An inspired finish!
Chess–like all arts–is open to different interpretations, each igniting our imagination and creative processes. The multitude of styles of play in chess–none really better than the others, but each conforming to individual tastes, preferences and needs.–is the logical consequence of all of this. Tal loved sharp,tactical play. Petrosian , while a superb tactician himself, preferred slow moving, profoundly strategic play. Spassky had a universal style: he could vary his style against any opponent so as to maximize his winning chances. Fischer had a pure, classical style that emphasized logic and clarity.
The game of chess continually inspires us. Curiously, most die-hard chess fans are attracted to those styles of play that at times seem more poker than iron-logic: where one of the players chooses to play the man and not the board. He speculates, sacrífices and bluffs his way in the struggle to overcome his adversary. Tal did this on his path to winning the world title in 1960 from Botvinnik, often playing seemingly reckless chess in the process. Millions of chess fans loved Tal for this, and this way of playing chess brought millions of new fans to the game.
Below is a game that is far from perfect but meets the necessary requirement to satisfy the chess fan in us all. An experienced IM (with White) is paired against an untitled player some 200 points lower rated. The game proceeds as could have been predicted: Black is worse after the opening and is being outplayed. The game then takes an unexpected turn when Black decideds to sacrífice and speculate, playing the man and not the board. The result is a series of fascinating , chaotic and original tactical themes. Black even wins brilliantly in the end! ENJOY.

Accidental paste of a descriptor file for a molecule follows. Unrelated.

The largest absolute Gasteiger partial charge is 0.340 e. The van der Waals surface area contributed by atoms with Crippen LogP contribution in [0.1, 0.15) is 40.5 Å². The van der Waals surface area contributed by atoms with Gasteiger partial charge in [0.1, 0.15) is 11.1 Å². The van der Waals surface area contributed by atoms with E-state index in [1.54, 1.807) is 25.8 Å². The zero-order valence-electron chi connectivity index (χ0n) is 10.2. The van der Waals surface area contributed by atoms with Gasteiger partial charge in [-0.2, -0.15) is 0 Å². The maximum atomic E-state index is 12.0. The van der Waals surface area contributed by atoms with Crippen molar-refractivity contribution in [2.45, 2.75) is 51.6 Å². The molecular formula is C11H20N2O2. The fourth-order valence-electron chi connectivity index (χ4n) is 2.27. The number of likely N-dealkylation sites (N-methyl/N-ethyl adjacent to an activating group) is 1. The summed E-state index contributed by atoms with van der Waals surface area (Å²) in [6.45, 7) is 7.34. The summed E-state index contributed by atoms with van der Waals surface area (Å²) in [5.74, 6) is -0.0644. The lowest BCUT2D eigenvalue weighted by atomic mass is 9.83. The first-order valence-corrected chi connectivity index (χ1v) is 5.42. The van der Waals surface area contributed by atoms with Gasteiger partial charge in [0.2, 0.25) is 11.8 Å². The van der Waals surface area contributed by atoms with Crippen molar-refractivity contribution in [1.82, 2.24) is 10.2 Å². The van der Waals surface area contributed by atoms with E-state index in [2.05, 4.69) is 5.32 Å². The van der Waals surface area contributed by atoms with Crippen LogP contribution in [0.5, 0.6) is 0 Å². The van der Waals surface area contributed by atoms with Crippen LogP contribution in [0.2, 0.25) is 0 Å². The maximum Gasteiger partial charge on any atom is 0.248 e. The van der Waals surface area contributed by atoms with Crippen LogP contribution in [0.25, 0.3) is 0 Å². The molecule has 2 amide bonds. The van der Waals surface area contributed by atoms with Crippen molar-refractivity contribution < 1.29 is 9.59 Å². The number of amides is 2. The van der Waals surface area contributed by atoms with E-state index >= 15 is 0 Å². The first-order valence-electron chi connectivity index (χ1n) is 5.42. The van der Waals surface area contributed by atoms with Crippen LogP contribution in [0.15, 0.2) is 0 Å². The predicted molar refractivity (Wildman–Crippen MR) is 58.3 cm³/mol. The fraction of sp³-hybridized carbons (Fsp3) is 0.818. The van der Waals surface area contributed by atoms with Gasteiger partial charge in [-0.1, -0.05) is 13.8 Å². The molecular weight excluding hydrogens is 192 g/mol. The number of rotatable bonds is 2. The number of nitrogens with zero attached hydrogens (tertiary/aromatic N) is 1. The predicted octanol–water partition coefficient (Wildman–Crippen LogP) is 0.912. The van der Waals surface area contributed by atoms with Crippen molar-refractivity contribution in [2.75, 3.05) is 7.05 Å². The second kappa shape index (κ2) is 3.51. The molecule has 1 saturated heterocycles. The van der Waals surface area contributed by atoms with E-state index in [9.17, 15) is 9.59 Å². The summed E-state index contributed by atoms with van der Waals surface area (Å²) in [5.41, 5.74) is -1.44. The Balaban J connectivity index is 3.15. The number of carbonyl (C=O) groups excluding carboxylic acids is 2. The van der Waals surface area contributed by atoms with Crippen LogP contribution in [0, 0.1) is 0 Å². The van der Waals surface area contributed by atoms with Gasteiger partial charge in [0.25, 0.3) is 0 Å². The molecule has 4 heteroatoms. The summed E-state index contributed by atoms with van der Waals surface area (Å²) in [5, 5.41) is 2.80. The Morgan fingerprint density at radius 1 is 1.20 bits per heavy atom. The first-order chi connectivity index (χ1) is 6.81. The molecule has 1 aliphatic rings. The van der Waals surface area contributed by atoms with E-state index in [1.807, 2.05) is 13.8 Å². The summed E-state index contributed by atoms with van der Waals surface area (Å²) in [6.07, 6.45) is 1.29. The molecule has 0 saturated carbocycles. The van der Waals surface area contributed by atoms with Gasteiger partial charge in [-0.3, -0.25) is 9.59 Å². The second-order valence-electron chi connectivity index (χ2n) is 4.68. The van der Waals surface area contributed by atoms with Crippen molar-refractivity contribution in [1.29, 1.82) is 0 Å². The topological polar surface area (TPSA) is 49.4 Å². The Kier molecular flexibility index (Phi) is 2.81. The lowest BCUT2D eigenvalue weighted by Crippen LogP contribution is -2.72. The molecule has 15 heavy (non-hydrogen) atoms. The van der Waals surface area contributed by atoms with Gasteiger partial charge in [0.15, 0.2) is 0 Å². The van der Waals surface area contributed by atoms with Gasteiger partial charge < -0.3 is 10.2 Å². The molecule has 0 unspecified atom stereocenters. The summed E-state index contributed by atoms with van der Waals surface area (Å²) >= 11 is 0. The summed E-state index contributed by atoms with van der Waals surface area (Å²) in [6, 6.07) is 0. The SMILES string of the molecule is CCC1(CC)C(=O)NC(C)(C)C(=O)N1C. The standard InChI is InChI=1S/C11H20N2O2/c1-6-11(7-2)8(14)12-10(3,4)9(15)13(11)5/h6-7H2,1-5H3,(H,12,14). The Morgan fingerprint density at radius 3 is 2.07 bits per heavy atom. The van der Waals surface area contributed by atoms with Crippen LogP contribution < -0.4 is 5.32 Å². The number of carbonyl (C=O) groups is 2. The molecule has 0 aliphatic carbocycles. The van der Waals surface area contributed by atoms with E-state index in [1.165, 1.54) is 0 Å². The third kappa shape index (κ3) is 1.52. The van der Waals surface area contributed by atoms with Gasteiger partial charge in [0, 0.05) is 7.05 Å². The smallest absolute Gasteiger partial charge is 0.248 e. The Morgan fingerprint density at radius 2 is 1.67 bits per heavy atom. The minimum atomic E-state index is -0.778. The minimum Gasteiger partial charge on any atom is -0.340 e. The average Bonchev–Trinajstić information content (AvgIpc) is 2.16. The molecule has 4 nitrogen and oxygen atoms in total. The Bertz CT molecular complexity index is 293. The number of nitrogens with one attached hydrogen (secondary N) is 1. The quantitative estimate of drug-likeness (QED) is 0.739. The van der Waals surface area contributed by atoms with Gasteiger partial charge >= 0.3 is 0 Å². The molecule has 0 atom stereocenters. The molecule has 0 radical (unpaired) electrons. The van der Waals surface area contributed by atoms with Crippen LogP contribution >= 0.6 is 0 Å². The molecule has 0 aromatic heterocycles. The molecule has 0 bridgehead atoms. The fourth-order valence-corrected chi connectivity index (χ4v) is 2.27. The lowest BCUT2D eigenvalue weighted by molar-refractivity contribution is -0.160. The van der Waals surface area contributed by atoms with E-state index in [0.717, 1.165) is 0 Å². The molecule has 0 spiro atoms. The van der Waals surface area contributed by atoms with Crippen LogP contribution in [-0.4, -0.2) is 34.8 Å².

Abdyjapar, Asyl – Chahrour, Ibrahim
Asian Continental, UAE
25- 4-20141. c4 e5 2. Nc3 d6 3. Nf3 f5 4. d4 e4 5. Ng5 Be7 6. Nh3 Nf6 7. e3 c6 8. Nf4 O-O 9. h4 Na6 10. Be2 Nc7 11. d5 a5 12. Bd2 Bd7 13. Qc2 Na6 14. f3 Nc5 15. O-O-O Qb6 16. Kb1 Rfc8 17. Rdg1 Na6 18. fe
Chahrour, Ibrahim (2100)
im Abdyjapar, Asyl
White has castled Queenside and moved his two Rooks over the Kingside in preparation of advancing his pawns. Black, on the other hand, has placed his Queen and two Rooks on the Queenside in preparation for a counter attack. Unfortunately for Black, White is ahead in the race. His last move (18.fxe4) undermines Black’s fragile centre. If now 18…pxd5?! 19.Ncxd5! forces Black to retreat. And recapturing with 18… fe 19. g4! gives White a strong initiative.